Fuzzy Logic

Like Minimalism, Riley's art of the '60s and '70s had everything to do with the sequential transformation of modules and grids. Her work didn't come out of Albers's square the way American Op did, and it didn't depend on tricky afterimages. It didn't sit in wait to trap the unwary eye with pitiless symmetries, but expanded with capricious rigor, as if to evade the skirmishes between perceptual and conceptual art. And yet it remained absolutely literal. Like Stella's famed dictum, what you saw was pretty much what you got. "It turned me off," says an artist who was a student at the time. But even he can't stop talking now about Riley's paintings. "She was the Rubens of Op Art. Her workwasn't about the old in-and-out of Albers and the guys. Her stripes and checks undulate like a belly dancer. They have this rolling feeling. Just thinking about them makes me seasick."

Yet at heart Riley's work is as diagrammatic and logical as the modular plans of any Minimalist. The compressions that send her units reeling through space, and the warps that suck her grids into the hazy abyss of some alternative universe, are as cerebral and dematerialized as any conceptualist's wildest idea. The working titles of her graph-paper drawings (at Pace), such as Study '66—Right Angle Curves, Later Revised to Make an Asymmetry, suggest more than a passing affinity with Sol LeWitt. So does the untouched-by-artist's-hands facture of her surfaces.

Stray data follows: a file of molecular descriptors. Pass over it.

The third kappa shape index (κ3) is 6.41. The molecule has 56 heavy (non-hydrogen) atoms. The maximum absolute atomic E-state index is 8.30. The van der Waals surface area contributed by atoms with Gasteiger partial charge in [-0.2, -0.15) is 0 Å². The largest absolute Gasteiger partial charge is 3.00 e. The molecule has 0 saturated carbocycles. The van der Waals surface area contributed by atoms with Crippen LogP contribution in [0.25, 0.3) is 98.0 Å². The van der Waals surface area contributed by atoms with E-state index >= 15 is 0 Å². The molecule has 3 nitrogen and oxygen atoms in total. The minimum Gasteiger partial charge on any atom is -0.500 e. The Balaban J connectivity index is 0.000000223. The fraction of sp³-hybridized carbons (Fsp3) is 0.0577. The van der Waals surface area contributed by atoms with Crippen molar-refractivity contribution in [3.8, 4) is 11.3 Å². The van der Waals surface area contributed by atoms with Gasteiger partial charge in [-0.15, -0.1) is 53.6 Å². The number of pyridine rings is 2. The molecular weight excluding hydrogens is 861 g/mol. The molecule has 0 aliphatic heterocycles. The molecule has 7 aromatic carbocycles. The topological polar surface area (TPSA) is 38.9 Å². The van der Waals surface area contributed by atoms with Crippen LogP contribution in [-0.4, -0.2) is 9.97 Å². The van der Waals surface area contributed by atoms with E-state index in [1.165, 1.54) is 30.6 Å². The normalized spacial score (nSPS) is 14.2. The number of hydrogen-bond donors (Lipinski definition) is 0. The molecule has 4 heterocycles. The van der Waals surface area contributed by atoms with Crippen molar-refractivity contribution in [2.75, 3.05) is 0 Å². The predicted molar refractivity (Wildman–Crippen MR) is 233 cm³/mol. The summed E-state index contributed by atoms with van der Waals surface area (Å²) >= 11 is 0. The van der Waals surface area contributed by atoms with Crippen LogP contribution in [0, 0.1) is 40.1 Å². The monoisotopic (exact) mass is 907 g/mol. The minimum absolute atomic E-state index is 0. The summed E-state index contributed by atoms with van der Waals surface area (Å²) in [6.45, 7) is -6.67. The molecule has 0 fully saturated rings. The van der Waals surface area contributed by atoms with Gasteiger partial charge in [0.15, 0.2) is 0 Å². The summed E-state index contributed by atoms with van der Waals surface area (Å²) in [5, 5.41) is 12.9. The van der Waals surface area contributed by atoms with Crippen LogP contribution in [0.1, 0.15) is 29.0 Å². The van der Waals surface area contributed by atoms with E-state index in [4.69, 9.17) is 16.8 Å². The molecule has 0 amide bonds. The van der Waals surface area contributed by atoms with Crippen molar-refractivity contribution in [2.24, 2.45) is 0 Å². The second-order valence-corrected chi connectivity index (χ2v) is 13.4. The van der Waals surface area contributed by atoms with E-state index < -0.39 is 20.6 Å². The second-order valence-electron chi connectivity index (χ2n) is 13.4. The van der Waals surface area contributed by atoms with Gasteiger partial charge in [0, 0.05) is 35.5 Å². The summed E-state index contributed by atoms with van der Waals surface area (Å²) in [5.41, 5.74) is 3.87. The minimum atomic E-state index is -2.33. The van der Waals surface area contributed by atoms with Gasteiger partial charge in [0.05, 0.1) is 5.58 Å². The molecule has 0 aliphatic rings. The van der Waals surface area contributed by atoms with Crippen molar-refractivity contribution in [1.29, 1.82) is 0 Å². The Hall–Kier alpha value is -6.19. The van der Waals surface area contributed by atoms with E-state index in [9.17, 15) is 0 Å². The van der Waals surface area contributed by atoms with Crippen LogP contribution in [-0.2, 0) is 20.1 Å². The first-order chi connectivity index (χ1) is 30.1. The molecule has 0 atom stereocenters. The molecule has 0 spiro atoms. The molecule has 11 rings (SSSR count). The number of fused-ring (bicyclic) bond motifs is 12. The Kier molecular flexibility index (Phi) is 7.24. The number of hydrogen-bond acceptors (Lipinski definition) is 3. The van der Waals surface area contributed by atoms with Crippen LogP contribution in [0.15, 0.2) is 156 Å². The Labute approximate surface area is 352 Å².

A mathematical savvy that veers into mysticism: The Dia installation, with Movement in Squares (1961) at left
photo: Robin Holland
A mathematical savvy that veers into mysticism: The Dia installation, with Movement in Squares (1961) at left


Bridget Riley
Dia Center for the Arts
548 West 22nd Street
Through June 17

Riley's work is much too pristine to give rise to thoughts of hallucinatory girlish bliss, à la Pipilotti Rist. And yet, her rediscovery couldn't be more timely. Damien Hirst's pale ping-pong dots and Ugo Rondinone's cockeyed targets may or may not have had anything to do with it, though surely they didn't hurt. With or without their help, Riley's "Reconnaissance" pulls the future into its irresistible antigravitational field. It's essential viewing. Just don't try to see it twice.

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